Chapter TenFACT OR FICTION

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FEW PEOPLE REALIZE THAT IN ADDITION TO THE MORE COMMON privileges such as the attorney-client privilege, which conceals from public exposure verbal or written communications between a lawyer and client, something called the “work-product privilege” also exists. Under this, virtually everything an attorney does in preparation for litigation is out of bounds to discovery.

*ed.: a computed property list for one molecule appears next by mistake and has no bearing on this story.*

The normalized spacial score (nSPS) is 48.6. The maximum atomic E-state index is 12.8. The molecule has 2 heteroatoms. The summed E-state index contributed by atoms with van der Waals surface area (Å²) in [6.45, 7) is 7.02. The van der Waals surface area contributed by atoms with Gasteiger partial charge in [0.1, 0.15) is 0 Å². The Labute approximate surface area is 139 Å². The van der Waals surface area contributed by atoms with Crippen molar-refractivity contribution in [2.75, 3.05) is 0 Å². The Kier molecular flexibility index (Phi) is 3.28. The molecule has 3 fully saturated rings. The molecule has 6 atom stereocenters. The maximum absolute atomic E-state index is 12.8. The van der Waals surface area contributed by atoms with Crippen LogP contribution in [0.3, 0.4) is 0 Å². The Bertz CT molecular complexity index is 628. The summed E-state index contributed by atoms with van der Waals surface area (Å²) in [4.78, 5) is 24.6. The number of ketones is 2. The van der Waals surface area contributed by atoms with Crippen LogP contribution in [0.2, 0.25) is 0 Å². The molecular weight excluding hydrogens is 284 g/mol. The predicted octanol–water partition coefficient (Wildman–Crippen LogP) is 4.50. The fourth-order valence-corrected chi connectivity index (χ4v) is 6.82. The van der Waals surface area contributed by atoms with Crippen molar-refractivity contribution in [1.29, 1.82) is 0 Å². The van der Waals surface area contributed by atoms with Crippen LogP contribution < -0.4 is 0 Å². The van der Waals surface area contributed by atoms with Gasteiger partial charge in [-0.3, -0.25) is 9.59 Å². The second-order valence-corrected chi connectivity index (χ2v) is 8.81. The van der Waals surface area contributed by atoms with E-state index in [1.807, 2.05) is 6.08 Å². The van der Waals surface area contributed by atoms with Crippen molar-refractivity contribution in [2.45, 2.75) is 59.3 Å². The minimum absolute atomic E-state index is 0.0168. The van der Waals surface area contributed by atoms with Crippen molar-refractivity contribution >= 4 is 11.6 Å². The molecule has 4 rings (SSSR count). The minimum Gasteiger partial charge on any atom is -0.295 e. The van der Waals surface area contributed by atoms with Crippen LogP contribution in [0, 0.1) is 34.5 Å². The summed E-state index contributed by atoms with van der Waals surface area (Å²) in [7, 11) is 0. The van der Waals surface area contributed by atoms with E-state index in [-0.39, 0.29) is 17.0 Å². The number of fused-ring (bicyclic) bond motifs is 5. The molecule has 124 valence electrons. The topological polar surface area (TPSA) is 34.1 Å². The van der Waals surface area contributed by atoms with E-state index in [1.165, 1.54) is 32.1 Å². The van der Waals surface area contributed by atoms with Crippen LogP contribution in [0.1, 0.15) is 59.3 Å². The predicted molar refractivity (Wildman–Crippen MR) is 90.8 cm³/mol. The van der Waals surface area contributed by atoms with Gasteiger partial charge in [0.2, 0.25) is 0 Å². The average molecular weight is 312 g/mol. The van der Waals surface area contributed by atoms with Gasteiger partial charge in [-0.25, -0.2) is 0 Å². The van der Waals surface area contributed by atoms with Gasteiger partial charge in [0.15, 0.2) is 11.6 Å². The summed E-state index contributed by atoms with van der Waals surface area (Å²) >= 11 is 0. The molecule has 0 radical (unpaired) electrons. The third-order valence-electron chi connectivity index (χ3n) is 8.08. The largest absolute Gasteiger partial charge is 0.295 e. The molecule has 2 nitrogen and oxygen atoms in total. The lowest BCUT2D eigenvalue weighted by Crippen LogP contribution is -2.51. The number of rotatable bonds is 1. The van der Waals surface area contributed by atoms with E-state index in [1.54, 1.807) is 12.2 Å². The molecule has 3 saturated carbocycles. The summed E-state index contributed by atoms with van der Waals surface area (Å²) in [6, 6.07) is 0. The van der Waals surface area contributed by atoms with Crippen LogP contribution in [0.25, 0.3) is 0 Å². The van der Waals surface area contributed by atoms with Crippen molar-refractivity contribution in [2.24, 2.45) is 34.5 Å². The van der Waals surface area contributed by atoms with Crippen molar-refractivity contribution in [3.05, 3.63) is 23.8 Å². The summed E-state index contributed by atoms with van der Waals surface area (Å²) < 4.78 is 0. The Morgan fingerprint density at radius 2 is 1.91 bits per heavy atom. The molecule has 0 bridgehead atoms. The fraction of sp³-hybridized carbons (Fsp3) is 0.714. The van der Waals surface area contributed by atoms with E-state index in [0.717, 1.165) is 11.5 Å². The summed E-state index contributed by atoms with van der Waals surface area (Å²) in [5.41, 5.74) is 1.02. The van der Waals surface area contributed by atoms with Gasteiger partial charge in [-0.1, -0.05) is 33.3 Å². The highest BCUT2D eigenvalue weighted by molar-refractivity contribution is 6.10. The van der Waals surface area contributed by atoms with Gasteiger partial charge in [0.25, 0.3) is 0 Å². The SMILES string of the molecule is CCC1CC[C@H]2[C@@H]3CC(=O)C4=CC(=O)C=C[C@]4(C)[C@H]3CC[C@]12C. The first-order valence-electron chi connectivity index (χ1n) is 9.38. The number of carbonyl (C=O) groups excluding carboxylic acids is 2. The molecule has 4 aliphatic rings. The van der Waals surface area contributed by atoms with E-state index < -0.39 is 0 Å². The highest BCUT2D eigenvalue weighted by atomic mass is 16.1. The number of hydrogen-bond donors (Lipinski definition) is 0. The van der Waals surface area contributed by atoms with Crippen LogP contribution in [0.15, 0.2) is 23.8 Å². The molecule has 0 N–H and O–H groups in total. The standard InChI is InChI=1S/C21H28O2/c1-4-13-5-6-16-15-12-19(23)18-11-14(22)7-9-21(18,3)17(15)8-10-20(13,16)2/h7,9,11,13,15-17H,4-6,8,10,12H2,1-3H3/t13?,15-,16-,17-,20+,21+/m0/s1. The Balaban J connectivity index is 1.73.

For example, if a lawyer is fishing around for an expert witness to testify on a client’s behalf, the lawyer can talk to any number of experts before choosing one. The identities of all the rejected experts can be hidden from the other side, concealed forever. The “designated” expert’s identity is disclosed only after he or she is formally “declared” ...

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